Cricket Ireland chief executive Warren Deutrom has welcomed the news that the sport will soon have a permanent home in Dublin.
On Friday, Minister for Sport Catherine Martin gave the go-ahead to the governing body to proceed with planning for the construction of a cricket oval with permanent seating at the Sport Ireland Campus in Dublin 15.
Ireland became one of 12 Test nations in 2017 but have since played only three full-form matches, hosting one, against Pakistan in 2018.
Cricket Ireland has been installing temporary facilities to host crowds of 11,500 at Malahide Cricket Club for international games, at significant expense.
“What’s different is that the facilities being envisioned by the government are permanent facilities,” Deutrom told RTÉ Sport of the proposed new stadium.
“It is extremely costly to put in place all of the permanent infrastructure which is required to satisfy the International Cricket Council’s exacting criteria to be able to host international cricket against the best teams in the world.
“It costs us €100,000s per year. That is clearly financially unsustainable, it has been for years. We would much prefer to be putting that funding into the game itself.
“It’s also incredibly environmentally unsustainable to have trucks, all this infrastructure moving in and out and being erected and dismantled on an annual basis.
“Having a place to call our own in Dublin is exactly what we need for a sport of our size and stature in Irish sport.”
Deutrom said that capacity and ownership of the stadium had yet to be finalised.
“Who pays? That’s going to be a discussion we enter into with the government. At this stage it’s too early to provide any insight into that element. Ownership and renting is a discussion we need to have with the government.”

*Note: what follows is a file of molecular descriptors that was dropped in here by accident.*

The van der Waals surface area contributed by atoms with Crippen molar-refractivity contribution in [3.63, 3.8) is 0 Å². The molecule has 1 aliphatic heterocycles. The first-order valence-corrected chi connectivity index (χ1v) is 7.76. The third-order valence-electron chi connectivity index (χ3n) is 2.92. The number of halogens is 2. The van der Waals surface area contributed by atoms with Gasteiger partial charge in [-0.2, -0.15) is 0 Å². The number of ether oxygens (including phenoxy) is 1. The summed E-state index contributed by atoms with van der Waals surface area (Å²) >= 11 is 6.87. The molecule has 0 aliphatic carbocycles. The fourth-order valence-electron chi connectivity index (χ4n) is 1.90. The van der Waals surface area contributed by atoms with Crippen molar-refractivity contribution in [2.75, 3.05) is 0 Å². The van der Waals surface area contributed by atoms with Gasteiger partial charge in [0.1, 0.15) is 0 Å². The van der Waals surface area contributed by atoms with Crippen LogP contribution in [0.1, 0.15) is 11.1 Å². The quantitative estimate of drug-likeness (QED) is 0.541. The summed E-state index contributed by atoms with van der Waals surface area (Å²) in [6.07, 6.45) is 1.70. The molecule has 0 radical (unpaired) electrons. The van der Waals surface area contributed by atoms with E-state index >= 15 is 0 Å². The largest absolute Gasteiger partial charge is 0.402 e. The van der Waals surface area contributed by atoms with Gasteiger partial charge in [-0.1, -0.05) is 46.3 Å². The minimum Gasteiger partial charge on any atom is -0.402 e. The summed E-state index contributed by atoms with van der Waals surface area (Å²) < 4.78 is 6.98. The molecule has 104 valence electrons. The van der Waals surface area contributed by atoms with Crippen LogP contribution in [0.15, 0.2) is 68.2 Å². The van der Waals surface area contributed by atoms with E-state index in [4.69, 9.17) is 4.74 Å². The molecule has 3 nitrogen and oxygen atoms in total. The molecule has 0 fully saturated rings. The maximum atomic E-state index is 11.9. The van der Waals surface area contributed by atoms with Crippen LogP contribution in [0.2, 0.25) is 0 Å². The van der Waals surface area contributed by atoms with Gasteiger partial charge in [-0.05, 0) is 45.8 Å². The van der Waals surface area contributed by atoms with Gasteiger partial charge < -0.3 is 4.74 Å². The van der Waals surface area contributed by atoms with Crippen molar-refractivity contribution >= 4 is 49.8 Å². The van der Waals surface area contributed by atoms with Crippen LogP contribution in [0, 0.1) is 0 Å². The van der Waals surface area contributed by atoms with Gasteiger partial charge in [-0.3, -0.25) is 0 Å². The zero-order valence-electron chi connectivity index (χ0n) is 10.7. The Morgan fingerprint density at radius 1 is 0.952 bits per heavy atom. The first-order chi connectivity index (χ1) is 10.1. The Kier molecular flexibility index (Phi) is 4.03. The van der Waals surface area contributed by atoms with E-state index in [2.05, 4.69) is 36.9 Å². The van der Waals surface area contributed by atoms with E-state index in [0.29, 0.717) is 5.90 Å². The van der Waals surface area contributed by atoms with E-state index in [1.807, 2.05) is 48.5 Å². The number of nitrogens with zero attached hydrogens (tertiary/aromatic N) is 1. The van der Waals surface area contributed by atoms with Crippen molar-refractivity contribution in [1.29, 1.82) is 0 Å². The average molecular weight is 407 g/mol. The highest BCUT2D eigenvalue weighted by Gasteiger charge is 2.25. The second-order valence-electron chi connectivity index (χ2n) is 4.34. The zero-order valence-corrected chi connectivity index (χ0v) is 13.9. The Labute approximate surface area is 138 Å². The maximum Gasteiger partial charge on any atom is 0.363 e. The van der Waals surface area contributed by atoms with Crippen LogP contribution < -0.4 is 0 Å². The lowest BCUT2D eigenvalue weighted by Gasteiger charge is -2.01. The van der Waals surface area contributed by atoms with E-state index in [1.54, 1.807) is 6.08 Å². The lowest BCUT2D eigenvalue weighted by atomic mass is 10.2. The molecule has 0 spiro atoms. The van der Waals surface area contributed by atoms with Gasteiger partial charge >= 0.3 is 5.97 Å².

A catalyst for the development was the decision by the International Cricket Council 14 months ago to choose a joint bid by Ireland, England and Scotland as preferred hosts for the 2030 Men’s T20 World Cup.
“In order to co-host the World Cup in 2030 the ICC has a requirement that the canvas on which the tournament is going to be played is going to be world-class,” said Deutrom.
“We’re going to be showing off our nation to a worldwide television audience of hundreds of millions. We need to ensure that we can hold our heads up high and demonstrate that we’re capable of doing it, and that our infrastructure is commensurate with the eyeballs on us.
“Cricket is the world’s second biggest sport and our infrastructure should be commensurate with our status within the game. When we host the world’s biggest teams it simply isn’t appropriate that we’re asking them to change in marquees, especially when our competitors have sporting cathedrals like Lord’s or the Melbourne Cricket Ground.
“For our biggest matches, against the likes of England or India, we can get 10,000 people into the ground. We had two games against India last year and they sold out within a couple of days.”
Deutrom expects work on pitches to begin in 2023.
“By 2028 we think it’s a realistic possibility that we’ll be asked to host an ICC qualifying event, which means that the year before, in 2027, we really need to be playing international cricket. And therefore we need to be playing domestic cricket in 2026.
“It takes three years for pitches to be built and settle in Irish conditions, which effectively means we need to start building the green stuff this year.”